CEBU City Assistant Prosecutor Mary Ann Castro is quitting the job that she held for 18 years.

In an interview with SunStar Cebu, Castro confirmed her departure from the National Prosecution Service effective April 1, 2017.

“I’m not happy there (City Prosecutor’s Office) anymore,” said Castro, adding that the working environment is “no longer healthy.”

After about 18 years in the government service, Castro said she is now ready to retire and go on a private practice “because I feel like I’m needed in that aspect now.”

“I have to venture into something new because I am what I am. Mary Ann is not Mary Ann without action,” she said.

The prosecutor has been embroiled in several controversies over various alleged infractions in office.

In June 2015, the Supreme Court suspended Castro for six months and a day for wielding “excessive influence” when she asked the police to help her brother who complained about a defective vehicle he bought in 2001.

The SC 2nd Division affirmed the ruling of the Court of Appeals, which found Castro guilty of using her office’s influence to use the Special Weapons and Tactics (Swat) team “for a purely personal matter.”

In 2016, the SC’s Third Division again suspended Castro for six months for filing separate petitions for annulment of marriage in two trial courts in Cebu in 2000.

The SC’s Third Division found her guilty of violating Rule 12.02 of the Code of Professional Responsibility.

In an interview, Castro said that being a prosecutor is a tough job. “But in this life, we have this need to grow more and not just be confined in one chapter of life. To venture into another chapter might be risky but life is not life without taking the necessary risk,” said Castro.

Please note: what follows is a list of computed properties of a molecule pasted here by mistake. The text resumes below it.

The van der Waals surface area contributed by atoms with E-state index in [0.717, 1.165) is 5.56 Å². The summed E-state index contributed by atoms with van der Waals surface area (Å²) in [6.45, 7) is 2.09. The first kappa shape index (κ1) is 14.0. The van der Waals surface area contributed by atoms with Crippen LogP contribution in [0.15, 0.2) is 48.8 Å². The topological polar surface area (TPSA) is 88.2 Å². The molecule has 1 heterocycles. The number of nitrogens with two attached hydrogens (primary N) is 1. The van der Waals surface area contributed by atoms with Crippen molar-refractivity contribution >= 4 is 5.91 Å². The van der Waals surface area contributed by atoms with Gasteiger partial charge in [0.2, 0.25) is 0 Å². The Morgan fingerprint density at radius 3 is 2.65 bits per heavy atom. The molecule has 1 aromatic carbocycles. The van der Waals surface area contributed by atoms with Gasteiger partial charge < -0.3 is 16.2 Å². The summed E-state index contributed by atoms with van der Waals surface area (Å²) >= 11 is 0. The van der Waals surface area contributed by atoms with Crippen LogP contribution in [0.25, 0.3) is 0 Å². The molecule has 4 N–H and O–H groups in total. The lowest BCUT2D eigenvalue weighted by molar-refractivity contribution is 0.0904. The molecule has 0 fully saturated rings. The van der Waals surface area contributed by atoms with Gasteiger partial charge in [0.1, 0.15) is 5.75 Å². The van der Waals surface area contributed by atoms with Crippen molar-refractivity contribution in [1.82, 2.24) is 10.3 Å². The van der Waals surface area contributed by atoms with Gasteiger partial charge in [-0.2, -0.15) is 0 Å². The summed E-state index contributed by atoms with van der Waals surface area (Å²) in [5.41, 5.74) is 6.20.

God’s plan

She said it was “God’s plan” when she entered the prosecution service.

“So you see everything that God planned has a purpose. Despite the ups and downs in my 18 years in the service, well, it made me as I am now: tough, strong, controversial yet popular. Blessed, but all of this concomitant with a big heart,” said Castro.

Likewise, Castro said she wants to practice law and handle cases in Manila and to be “at par” with high-profile lawyers like Ferdinand Topacio and Raymond Fortun.

She even joked that she is willing to handle the drug cases of her former boss, jailed Sen. Leila de Lima, “if the price is right.”

During her stint as justice secretary, de Lima ordered the filing of administrative charges before the Office of the Ombudsman against Castro over alleged irregularities in the discharge of her duties.